SAINT-OURS, FRANÇOIS-XAVIER DE, officer in the colonial regular troops; b. 12 Dec. 1717 at Montreal, fourth child of Pierre de Saint-Ours the younger and Hélène Céloron de Blainville; m. 1 May 1747 at Montreal to Thérèse Hertel de Cournoyer, by whom he had at least three surviving children; d. of wounds on the Plains of Abraham, 13 Sept. 1759.
François-Xavier de Saint-Ours came of a military family of some distinction; both his grandfather, Pierre de Saint-Ours*, and his father received the cross of the order of Saint-Louis as officers in the colonial regular troops. His father ended his career as king’s lieutenant at Trois-Rivières; his uncle, Jean-Baptiste de Saint-Ours Deschaillons, as king’s lieutenant at Quebec. His brothers and cousins appear to have chosen military careers as well.
His own career, outlined in a memoir to Rouillé, minister of Marine, in 1750, reads as follows: cadet in 1732, second ensign in 1742, and ensign in 1748. He served in the west in 1732, on the New York frontier under Paul Marin de La Malgue in 1745, in Acadia under Jean-Baptiste-Nicolas-Roch de Ramezay* in 1746, and in upper New York under François-Pierre de Rigaud* de Vaudreuil in 1747. He had therefore seen considerable active service by the end of the War of the Austrian Succession in 1748. In 1749 and again in 1750 he was sent to the Ohio country and Detroit at the head of detachments of 50 to 100 men. In 1751 he received his lieutenancy and appears to have spent the following years in the west, returning to the colony during the winter months. His career, until 1757 at least, seems like that of many others: slow promotion and service in various outposts of France’s American empire.
According to his widow, Saint-Ours fought in 17 campaigns, distinguishing himself particularly at Lac Saint-Sacrement (Lake George, N.Y.) in the summer of 1757 while serving under Lévis*. In March 1757 Saint-Ours had commanded one of the columns of Pierre de Rigaud* de Vaudreuil’s raid on Fort William Henry (Fort George; now Lake George). The action which brought him to the attention of his superiors, however, took place below Fort Carillon (Ticonderoga, N.Y.) in September 1757 when, with only ten to 12 men, he repulsed 120 British troops three times before retiring in good order. Both Governor Vaudreuil and Captain Jean-Daniel Dumas* praised this action highly, noting that Saint-Ours had been slightly wounded and recommending a pension and promotion to a captaincy. Both were granted 1 Jan. 1759.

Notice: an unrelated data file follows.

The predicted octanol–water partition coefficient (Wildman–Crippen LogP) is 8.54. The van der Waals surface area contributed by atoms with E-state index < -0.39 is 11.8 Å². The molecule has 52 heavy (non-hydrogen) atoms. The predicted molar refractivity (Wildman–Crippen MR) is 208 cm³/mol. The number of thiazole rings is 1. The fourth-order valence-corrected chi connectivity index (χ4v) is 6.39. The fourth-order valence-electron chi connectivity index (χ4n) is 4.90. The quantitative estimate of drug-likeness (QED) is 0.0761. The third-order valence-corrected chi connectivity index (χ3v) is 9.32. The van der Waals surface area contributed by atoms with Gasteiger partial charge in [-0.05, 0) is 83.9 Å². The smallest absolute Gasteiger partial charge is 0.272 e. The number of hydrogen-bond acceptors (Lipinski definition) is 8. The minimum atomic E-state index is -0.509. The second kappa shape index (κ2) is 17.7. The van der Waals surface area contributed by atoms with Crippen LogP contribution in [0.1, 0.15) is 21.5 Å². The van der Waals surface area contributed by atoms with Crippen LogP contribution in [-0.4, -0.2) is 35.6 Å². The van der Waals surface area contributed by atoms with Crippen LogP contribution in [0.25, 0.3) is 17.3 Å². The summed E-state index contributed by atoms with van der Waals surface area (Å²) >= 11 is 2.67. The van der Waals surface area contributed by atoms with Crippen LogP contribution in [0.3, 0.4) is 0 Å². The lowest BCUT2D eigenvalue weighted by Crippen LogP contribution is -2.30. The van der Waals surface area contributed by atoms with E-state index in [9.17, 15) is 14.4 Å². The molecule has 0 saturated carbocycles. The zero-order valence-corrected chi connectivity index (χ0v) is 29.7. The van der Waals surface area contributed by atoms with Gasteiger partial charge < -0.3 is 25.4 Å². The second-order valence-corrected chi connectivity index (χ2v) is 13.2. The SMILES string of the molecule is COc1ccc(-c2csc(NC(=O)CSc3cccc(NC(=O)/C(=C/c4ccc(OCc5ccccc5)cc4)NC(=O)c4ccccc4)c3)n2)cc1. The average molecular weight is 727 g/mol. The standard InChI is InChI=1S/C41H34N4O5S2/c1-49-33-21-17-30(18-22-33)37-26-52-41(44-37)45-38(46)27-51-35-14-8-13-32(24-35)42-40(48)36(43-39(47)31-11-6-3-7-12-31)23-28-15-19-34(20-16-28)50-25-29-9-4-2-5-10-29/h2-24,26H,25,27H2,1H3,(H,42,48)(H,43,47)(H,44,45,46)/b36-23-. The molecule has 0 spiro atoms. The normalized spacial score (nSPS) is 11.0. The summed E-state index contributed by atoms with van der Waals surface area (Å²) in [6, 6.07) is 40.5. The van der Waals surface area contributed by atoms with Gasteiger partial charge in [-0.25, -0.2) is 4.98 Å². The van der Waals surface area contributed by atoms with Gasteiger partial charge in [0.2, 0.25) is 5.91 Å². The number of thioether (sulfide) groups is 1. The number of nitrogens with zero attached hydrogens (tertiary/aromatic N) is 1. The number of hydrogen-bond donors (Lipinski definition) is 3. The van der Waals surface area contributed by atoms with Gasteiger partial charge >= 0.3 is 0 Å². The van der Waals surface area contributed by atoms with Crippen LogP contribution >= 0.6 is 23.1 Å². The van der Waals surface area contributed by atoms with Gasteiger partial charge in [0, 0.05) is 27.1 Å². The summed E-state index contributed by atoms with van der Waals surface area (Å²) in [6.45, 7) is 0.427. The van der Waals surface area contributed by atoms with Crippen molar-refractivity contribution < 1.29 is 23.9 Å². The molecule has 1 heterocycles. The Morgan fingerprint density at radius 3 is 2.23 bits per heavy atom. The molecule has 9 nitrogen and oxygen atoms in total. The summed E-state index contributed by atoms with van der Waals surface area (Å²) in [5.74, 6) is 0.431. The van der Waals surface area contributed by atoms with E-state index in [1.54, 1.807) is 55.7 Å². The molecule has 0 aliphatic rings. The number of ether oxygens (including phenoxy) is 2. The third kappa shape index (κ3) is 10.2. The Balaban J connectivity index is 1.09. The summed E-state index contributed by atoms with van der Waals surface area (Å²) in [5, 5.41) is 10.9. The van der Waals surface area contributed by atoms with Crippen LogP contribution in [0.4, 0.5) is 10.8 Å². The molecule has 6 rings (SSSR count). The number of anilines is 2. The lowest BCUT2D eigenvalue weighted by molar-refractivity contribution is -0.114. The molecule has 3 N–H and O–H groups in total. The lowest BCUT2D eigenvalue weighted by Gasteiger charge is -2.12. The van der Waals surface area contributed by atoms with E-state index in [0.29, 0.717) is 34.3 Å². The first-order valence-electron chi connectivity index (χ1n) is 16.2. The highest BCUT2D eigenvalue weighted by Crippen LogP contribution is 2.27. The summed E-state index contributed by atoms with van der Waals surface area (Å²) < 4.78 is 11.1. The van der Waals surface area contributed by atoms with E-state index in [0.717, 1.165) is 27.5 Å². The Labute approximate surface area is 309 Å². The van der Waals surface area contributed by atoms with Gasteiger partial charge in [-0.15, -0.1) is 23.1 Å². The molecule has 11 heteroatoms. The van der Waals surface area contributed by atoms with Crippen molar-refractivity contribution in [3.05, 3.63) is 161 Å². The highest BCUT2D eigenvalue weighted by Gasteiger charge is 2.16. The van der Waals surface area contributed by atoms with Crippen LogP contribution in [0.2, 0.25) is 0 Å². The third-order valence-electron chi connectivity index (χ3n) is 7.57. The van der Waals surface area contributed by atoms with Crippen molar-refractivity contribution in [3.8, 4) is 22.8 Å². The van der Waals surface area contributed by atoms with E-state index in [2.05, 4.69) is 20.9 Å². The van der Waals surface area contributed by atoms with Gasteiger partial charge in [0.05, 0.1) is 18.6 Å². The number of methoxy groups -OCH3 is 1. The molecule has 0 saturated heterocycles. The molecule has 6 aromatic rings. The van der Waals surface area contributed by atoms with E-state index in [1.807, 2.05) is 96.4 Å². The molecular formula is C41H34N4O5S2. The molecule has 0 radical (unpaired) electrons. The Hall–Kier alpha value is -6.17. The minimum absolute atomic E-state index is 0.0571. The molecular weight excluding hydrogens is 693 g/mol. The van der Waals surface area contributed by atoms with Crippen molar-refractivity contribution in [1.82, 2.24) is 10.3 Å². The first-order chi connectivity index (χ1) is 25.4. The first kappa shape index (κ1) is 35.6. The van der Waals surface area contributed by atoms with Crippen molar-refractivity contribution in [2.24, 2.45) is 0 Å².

It was traditionally held that Saint-Ours commanded the right wing of the French army on the Plains of Abraham. Vaudreuil, though, assigns that role to Dumas. More probably Saint-Ours had tactical command of the militia under Dumas. There is no question, however, but that he was killed on the battlefield.
His widow, with their children, departed for France in 1760, taking up residence at Blois, where she died in 1785. Two sons, recommended by Lévis, received commissions in the colonial troops in recognition of their father’s services to the crown.
The product of a military family, François-Xavier de Saint-Ours became, practically as a matter of course, an officer in the colonial regular troops. The responsibility given him in 1759, however, indicates more than normal competence as a soldier.
[The occasional reference to Saint-Ours can be found in AN, Col., C11A, and in the Journal du marquis de Montcalm (Casgrain). The most interesting and informative material is to be found, however, in his personal dossier in AN, Col., E, 363, where his own summary of his service up to 1750, his official record of service, and his widow’s letters requesting pensions, etc., give a clearer picture of the man. Saint-Ours’ birth and marriage certficates can be found in ANQ-M, Registre d’état civil, Notre-Dame de Montréal, 12 déc. 1717, 1er mai 1747. Both Le Jeune, Dictionnaire, and Tanguay, Dictionnaire, mention him, the latter assigning him nine children. His widow, however, mentions only three; and the others listed in Tanguay, if in fact they were Saint-Ours’ children, would have been still young in 1760. j.r.t.]